By John Parnell
China will slash the rate of its greenhouse gas growth by 2030 but its emissions will still rise, according to the latest BP Energy Outlook report.
BP predicts that as China continues to restructure its economy it will put the brakes on its growth in coal demand with the 9% rate seen in 2000-2010 0.4% in 2020-2030.
This will be driven by a combination of energy efficiency improvements and the reduction of coal-intensive heavy industry in the country.
Emissions will continue to rise according to the BP analysis.
The EU and the US will both see their greenhouse gas output fall between 2010-2030 by around 1% and 0.5% respectively. In the same time period China’s emissions will grow by more than 2%.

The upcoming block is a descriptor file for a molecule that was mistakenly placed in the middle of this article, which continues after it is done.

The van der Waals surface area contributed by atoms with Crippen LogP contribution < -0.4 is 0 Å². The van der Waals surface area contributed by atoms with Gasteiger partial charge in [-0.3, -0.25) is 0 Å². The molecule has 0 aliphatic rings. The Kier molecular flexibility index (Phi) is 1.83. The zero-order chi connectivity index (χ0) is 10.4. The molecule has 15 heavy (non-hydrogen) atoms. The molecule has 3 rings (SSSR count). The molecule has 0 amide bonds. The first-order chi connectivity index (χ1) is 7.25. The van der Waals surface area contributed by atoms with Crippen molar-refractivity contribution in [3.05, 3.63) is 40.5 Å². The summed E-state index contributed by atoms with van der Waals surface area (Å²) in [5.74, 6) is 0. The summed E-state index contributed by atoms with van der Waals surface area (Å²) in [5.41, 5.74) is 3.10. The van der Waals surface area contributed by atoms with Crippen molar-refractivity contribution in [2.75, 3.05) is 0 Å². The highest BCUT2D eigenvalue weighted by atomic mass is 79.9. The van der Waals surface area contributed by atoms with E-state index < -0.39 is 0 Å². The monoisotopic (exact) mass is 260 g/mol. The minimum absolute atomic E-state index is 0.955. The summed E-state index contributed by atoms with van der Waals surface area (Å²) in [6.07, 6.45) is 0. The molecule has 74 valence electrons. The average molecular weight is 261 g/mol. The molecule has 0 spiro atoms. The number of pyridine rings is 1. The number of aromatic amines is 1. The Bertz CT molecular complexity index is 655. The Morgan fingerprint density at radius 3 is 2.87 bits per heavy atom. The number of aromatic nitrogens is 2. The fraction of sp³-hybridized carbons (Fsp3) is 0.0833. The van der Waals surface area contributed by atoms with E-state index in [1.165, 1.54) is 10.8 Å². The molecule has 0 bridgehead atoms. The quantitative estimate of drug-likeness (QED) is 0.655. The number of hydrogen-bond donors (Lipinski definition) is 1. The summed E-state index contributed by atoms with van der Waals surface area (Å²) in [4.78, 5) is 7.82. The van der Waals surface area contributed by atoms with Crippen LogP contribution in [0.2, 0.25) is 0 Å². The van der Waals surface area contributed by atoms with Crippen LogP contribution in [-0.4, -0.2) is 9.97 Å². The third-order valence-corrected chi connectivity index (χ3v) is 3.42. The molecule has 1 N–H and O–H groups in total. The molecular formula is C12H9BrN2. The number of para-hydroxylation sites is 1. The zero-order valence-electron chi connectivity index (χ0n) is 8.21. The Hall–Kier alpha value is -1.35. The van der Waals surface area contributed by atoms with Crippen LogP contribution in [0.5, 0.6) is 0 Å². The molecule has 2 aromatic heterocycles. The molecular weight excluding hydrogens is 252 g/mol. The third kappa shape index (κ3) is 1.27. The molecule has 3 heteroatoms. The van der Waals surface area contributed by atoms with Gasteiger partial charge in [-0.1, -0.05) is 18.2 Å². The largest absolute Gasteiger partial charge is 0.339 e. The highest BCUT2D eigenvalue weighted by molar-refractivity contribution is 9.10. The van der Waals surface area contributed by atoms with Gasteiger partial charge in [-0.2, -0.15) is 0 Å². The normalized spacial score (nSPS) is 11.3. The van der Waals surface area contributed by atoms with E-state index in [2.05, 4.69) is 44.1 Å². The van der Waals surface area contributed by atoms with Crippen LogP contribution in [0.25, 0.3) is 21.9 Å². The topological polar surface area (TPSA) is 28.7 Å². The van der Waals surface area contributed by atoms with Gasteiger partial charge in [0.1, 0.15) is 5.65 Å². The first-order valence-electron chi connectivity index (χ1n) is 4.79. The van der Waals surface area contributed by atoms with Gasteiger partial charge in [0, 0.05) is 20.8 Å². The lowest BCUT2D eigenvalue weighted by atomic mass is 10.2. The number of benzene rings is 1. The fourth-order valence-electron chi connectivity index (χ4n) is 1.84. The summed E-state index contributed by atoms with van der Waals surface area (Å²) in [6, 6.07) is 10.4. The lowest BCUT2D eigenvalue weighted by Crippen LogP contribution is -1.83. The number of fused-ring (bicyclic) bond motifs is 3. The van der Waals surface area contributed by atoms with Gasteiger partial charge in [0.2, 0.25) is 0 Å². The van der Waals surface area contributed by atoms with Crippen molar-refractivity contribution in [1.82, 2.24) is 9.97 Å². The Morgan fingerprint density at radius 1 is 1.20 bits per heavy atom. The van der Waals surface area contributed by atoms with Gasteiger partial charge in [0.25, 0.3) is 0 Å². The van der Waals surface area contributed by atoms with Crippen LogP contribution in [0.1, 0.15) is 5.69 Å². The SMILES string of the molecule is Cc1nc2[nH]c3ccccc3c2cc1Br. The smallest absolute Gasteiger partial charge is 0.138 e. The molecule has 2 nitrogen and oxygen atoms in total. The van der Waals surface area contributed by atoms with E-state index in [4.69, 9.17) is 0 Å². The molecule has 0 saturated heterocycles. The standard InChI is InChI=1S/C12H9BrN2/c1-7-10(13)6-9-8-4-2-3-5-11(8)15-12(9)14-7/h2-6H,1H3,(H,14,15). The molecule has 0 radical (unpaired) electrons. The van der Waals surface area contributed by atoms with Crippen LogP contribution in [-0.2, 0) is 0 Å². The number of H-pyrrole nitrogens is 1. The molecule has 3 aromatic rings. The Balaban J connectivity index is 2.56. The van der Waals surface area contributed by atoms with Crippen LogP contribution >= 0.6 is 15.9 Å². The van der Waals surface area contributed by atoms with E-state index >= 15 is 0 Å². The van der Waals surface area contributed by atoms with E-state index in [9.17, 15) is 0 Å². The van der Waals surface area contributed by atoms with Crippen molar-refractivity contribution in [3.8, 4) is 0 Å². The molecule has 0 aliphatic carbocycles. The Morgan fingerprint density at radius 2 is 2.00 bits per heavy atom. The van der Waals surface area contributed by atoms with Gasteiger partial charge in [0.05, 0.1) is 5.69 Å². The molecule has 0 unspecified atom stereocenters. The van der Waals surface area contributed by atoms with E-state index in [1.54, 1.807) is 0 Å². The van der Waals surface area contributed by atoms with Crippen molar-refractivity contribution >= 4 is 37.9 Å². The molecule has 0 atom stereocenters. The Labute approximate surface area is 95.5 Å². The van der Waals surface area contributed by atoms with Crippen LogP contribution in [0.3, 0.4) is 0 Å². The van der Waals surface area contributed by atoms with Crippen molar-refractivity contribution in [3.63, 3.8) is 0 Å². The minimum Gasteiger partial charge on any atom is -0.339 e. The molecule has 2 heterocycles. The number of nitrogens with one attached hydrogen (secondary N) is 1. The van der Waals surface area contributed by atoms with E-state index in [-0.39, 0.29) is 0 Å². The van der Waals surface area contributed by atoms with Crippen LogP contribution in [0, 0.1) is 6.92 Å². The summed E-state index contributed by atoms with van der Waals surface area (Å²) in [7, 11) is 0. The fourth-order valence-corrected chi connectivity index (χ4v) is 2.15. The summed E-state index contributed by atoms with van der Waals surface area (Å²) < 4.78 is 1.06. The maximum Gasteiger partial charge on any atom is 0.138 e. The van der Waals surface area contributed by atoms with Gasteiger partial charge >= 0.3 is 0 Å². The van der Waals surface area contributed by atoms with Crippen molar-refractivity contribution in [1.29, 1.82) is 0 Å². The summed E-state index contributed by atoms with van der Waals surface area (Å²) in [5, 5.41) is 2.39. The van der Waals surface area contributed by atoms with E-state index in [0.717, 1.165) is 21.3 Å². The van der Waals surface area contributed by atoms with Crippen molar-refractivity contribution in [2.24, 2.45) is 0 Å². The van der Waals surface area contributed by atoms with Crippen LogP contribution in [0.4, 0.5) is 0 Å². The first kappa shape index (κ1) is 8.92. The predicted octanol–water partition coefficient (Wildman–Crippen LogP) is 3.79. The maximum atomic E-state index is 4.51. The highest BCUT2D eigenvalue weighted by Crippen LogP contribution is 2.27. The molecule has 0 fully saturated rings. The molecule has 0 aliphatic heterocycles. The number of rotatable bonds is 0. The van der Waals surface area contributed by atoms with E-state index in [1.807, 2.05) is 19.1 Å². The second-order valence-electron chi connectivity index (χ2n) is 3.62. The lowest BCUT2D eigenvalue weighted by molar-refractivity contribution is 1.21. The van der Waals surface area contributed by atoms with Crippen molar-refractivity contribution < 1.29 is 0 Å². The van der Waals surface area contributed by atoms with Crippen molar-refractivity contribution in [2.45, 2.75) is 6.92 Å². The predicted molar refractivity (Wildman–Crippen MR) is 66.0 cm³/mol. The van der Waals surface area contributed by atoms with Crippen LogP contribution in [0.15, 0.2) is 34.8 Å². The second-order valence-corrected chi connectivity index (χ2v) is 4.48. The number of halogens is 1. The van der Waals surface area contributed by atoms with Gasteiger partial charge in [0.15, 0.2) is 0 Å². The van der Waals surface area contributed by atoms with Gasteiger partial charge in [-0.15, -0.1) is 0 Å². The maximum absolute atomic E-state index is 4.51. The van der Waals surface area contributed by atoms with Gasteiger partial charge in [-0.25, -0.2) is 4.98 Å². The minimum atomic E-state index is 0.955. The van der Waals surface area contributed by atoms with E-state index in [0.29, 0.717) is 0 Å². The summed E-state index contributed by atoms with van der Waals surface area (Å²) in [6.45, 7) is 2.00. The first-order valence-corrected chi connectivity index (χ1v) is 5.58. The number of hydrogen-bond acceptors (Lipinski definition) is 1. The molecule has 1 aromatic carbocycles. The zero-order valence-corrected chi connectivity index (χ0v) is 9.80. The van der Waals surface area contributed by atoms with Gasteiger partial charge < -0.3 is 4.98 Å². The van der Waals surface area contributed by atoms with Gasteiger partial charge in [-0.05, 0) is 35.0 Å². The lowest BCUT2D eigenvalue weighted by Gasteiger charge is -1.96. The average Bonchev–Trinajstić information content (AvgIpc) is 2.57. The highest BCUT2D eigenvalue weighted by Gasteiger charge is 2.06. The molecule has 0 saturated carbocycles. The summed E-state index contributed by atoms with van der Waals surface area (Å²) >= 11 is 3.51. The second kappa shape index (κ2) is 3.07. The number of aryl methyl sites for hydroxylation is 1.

This compares to 6% increases in emissions during each of the previous 20-year periods (1970-1990 and 1990-2010) suggesting that its current climate policy package is expected to have an impact.
China currently has no binding international commitment to reduce its total CO2 emissions but it does have a target to reduce its carbon intensity (CO2 emissions per unit of GDP) by 40-45% by 2050, compared to 2005 levels.
Last week the country’s lead climate change negotiator Su Wei announced a drop in intensity of 3.5% for during 2012, keeping the country on schedule to meets its next milestone.
China is also working with the EU to develop regional carbon trading trials as a precursor to a national scheme.